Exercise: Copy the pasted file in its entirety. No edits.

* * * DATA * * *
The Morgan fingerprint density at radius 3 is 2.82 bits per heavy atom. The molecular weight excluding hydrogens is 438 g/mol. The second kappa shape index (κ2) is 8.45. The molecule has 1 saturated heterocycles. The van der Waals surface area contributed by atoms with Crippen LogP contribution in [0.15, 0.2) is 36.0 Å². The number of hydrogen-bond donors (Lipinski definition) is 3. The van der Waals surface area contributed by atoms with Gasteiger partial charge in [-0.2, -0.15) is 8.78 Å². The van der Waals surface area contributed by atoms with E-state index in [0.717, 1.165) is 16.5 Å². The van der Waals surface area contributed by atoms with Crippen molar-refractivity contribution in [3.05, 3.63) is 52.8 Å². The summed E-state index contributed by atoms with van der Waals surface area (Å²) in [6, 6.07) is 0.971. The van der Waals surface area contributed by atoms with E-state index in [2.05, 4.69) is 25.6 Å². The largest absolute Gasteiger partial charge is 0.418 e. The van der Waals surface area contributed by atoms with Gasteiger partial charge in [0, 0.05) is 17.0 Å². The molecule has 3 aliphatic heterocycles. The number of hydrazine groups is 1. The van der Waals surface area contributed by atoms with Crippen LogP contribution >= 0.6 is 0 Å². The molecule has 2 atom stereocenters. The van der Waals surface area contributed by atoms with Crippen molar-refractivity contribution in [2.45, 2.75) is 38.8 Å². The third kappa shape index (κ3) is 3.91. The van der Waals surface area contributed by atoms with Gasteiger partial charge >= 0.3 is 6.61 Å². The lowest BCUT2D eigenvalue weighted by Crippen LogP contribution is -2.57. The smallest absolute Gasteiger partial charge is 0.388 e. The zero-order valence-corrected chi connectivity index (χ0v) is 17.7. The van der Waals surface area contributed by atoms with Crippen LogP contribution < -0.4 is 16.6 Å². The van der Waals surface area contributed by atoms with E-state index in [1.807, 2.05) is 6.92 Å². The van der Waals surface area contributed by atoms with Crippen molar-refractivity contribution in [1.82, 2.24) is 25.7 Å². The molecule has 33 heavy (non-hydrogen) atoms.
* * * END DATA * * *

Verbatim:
The Morgan fingerprint density at radius 3 is 2.82 bits per heavy atom. The molecular weight excluding hydrogens is 438 g/mol. The second kappa shape index (κ2) is 8.45. The molecule has 1 saturated heterocycles. The van der Waals surface area contributed by atoms with Crippen LogP contribution in [0.15, 0.2) is 36.0 Å². The number of hydrogen-bond donors (Lipinski definition) is 3. The van der Waals surface area contributed by atoms with Gasteiger partial charge in [-0.2, -0.15) is 8.78 Å². The van der Waals surface area contributed by atoms with E-state index in [0.717, 1.165) is 16.5 Å². The van der Waals surface area contributed by atoms with Crippen molar-refractivity contribution in [3.05, 3.63) is 52.8 Å². The summed E-state index contributed by atoms with van der Waals surface area (Å²) in [6, 6.07) is 0.971. The van der Waals surface area contributed by atoms with E-state index in [2.05, 4.69) is 25.6 Å². The largest absolute Gasteiger partial charge is 0.418 e. The van der Waals surface area contributed by atoms with Gasteiger partial charge in [0, 0.05) is 17.0 Å². The molecule has 3 aliphatic heterocycles. The number of hydrazine groups is 1. The van der Waals surface area contributed by atoms with Crippen LogP contribution >= 0.6 is 0 Å². The molecule has 2 atom stereocenters. The van der Waals surface area contributed by atoms with Crippen molar-refractivity contribution in [2.45, 2.75) is 38.8 Å². The third kappa shape index (κ3) is 3.91. The van der Waals surface area contributed by atoms with Gasteiger partial charge >= 0.3 is 6.61 Å². The lowest BCUT2D eigenvalue weighted by Crippen LogP contribution is -2.57. The smallest absolute Gasteiger partial charge is 0.388 e. The zero-order valence-corrected chi connectivity index (χ0v) is 17.7. The van der Waals surface area contributed by atoms with Crippen LogP contribution < -0.4 is 16.6 Å². The van der Waals surface area contributed by atoms with E-state index in [1.807, 2.05) is 6.92 Å². The van der Waals surface area contributed by atoms with Crippen molar-refractivity contribution in [1.82, 2.24) is 25.7 Å². The molecule has 33 heavy (non-hydrogen) atoms.